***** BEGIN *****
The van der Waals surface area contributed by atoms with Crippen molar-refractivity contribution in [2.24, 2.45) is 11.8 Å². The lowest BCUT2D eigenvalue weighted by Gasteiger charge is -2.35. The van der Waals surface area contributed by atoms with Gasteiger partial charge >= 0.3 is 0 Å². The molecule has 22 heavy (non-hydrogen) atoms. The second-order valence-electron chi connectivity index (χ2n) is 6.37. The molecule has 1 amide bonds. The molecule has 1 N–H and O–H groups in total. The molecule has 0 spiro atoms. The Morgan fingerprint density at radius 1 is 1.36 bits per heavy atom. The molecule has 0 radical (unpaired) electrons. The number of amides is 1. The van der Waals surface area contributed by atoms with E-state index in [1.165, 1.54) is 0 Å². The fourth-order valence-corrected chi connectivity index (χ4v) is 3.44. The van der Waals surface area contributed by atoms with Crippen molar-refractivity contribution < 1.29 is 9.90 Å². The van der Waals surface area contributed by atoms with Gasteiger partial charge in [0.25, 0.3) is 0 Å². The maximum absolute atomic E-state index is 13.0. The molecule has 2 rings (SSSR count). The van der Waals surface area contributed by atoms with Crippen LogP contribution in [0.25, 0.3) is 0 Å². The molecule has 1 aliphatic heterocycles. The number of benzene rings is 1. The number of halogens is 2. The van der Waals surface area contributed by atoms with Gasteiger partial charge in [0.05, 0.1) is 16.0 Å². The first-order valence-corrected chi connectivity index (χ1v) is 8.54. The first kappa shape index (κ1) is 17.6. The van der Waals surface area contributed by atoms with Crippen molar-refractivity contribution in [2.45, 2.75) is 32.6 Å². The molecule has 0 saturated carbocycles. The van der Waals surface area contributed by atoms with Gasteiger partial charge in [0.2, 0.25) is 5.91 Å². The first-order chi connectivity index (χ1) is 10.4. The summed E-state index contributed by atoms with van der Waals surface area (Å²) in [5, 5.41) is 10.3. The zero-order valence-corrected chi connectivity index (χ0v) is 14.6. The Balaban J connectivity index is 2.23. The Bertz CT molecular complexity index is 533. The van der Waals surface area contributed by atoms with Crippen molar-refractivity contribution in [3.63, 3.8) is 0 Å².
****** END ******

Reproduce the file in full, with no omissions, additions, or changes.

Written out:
The van der Waals surface area contributed by atoms with Crippen molar-refractivity contribution in [2.24, 2.45) is 11.8 Å². The lowest BCUT2D eigenvalue weighted by Gasteiger charge is -2.35. The van der Waals surface area contributed by atoms with Gasteiger partial charge >= 0.3 is 0 Å². The molecule has 22 heavy (non-hydrogen) atoms. The second-order valence-electron chi connectivity index (χ2n) is 6.37. The molecule has 1 amide bonds. The molecule has 1 N–H and O–H groups in total. The molecule has 0 spiro atoms. The Morgan fingerprint density at radius 1 is 1.36 bits per heavy atom. The molecule has 0 radical (unpaired) electrons. The number of amides is 1. The van der Waals surface area contributed by atoms with E-state index in [1.165, 1.54) is 0 Å². The fourth-order valence-corrected chi connectivity index (χ4v) is 3.44. The van der Waals surface area contributed by atoms with Crippen molar-refractivity contribution < 1.29 is 9.90 Å². The van der Waals surface area contributed by atoms with Gasteiger partial charge in [0.25, 0.3) is 0 Å². The maximum absolute atomic E-state index is 13.0. The molecule has 2 rings (SSSR count). The van der Waals surface area contributed by atoms with Crippen LogP contribution in [0.25, 0.3) is 0 Å². The molecule has 1 aliphatic heterocycles. The number of benzene rings is 1. The number of halogens is 2. The van der Waals surface area contributed by atoms with Gasteiger partial charge in [0.05, 0.1) is 16.0 Å². The first-order valence-corrected chi connectivity index (χ1v) is 8.54. The first kappa shape index (κ1) is 17.6. The van der Waals surface area contributed by atoms with Crippen molar-refractivity contribution in [2.45, 2.75) is 32.6 Å². The molecule has 0 saturated carbocycles. The van der Waals surface area contributed by atoms with Gasteiger partial charge in [0.2, 0.25) is 5.91 Å². The first-order chi connectivity index (χ1) is 10.4. The summed E-state index contributed by atoms with van der Waals surface area (Å²) in [5, 5.41) is 10.3. The zero-order valence-corrected chi connectivity index (χ0v) is 14.6. The Balaban J connectivity index is 2.23. The Bertz CT molecular complexity index is 533. The van der Waals surface area contributed by atoms with Crippen molar-refractivity contribution in [3.63, 3.8) is 0 Å².